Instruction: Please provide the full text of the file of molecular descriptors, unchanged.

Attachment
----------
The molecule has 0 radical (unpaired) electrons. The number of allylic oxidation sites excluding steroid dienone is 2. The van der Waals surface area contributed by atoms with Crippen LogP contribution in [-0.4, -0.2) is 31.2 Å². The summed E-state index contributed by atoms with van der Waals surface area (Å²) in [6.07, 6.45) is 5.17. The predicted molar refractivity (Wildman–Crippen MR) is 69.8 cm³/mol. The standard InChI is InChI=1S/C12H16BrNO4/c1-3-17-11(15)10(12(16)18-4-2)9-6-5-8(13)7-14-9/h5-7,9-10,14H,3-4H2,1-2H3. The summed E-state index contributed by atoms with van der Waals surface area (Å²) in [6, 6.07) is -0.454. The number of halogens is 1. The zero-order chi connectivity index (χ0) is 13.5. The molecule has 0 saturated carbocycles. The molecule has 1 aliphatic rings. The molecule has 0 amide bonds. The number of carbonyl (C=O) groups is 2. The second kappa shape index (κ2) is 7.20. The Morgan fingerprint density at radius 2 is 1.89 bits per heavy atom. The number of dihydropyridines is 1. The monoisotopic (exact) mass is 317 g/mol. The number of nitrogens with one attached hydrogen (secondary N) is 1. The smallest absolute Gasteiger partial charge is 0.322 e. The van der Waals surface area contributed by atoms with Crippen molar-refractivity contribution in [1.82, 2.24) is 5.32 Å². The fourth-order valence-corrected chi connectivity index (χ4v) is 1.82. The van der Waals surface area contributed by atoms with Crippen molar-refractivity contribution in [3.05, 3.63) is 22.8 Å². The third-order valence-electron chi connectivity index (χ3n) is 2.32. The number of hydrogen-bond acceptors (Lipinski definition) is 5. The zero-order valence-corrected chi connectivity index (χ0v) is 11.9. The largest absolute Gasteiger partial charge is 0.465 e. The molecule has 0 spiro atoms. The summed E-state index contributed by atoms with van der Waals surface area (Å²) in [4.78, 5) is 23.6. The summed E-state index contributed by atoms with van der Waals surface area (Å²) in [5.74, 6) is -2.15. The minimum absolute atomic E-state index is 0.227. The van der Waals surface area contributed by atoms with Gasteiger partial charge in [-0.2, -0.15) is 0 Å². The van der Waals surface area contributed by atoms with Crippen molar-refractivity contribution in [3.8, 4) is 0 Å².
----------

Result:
The molecule has 0 radical (unpaired) electrons. The number of allylic oxidation sites excluding steroid dienone is 2. The van der Waals surface area contributed by atoms with Crippen LogP contribution in [-0.4, -0.2) is 31.2 Å². The summed E-state index contributed by atoms with van der Waals surface area (Å²) in [6.07, 6.45) is 5.17. The predicted molar refractivity (Wildman–Crippen MR) is 69.8 cm³/mol. The standard InChI is InChI=1S/C12H16BrNO4/c1-3-17-11(15)10(12(16)18-4-2)9-6-5-8(13)7-14-9/h5-7,9-10,14H,3-4H2,1-2H3. The summed E-state index contributed by atoms with van der Waals surface area (Å²) in [6, 6.07) is -0.454. The number of halogens is 1. The zero-order chi connectivity index (χ0) is 13.5. The molecule has 0 saturated carbocycles. The molecule has 1 aliphatic rings. The molecule has 0 amide bonds. The number of carbonyl (C=O) groups is 2. The second kappa shape index (κ2) is 7.20. The Morgan fingerprint density at radius 2 is 1.89 bits per heavy atom. The number of dihydropyridines is 1. The monoisotopic (exact) mass is 317 g/mol. The number of nitrogens with one attached hydrogen (secondary N) is 1. The smallest absolute Gasteiger partial charge is 0.322 e. The van der Waals surface area contributed by atoms with Crippen molar-refractivity contribution in [1.82, 2.24) is 5.32 Å². The fourth-order valence-corrected chi connectivity index (χ4v) is 1.82. The van der Waals surface area contributed by atoms with Crippen molar-refractivity contribution in [3.05, 3.63) is 22.8 Å². The third-order valence-electron chi connectivity index (χ3n) is 2.32. The number of hydrogen-bond acceptors (Lipinski definition) is 5. The zero-order valence-corrected chi connectivity index (χ0v) is 11.9. The largest absolute Gasteiger partial charge is 0.465 e. The molecule has 0 spiro atoms. The summed E-state index contributed by atoms with van der Waals surface area (Å²) in [4.78, 5) is 23.6. The summed E-state index contributed by atoms with van der Waals surface area (Å²) in [5.74, 6) is -2.15. The minimum absolute atomic E-state index is 0.227. The van der Waals surface area contributed by atoms with Gasteiger partial charge in [-0.2, -0.15) is 0 Å². The van der Waals surface area contributed by atoms with Crippen molar-refractivity contribution in [3.8, 4) is 0 Å².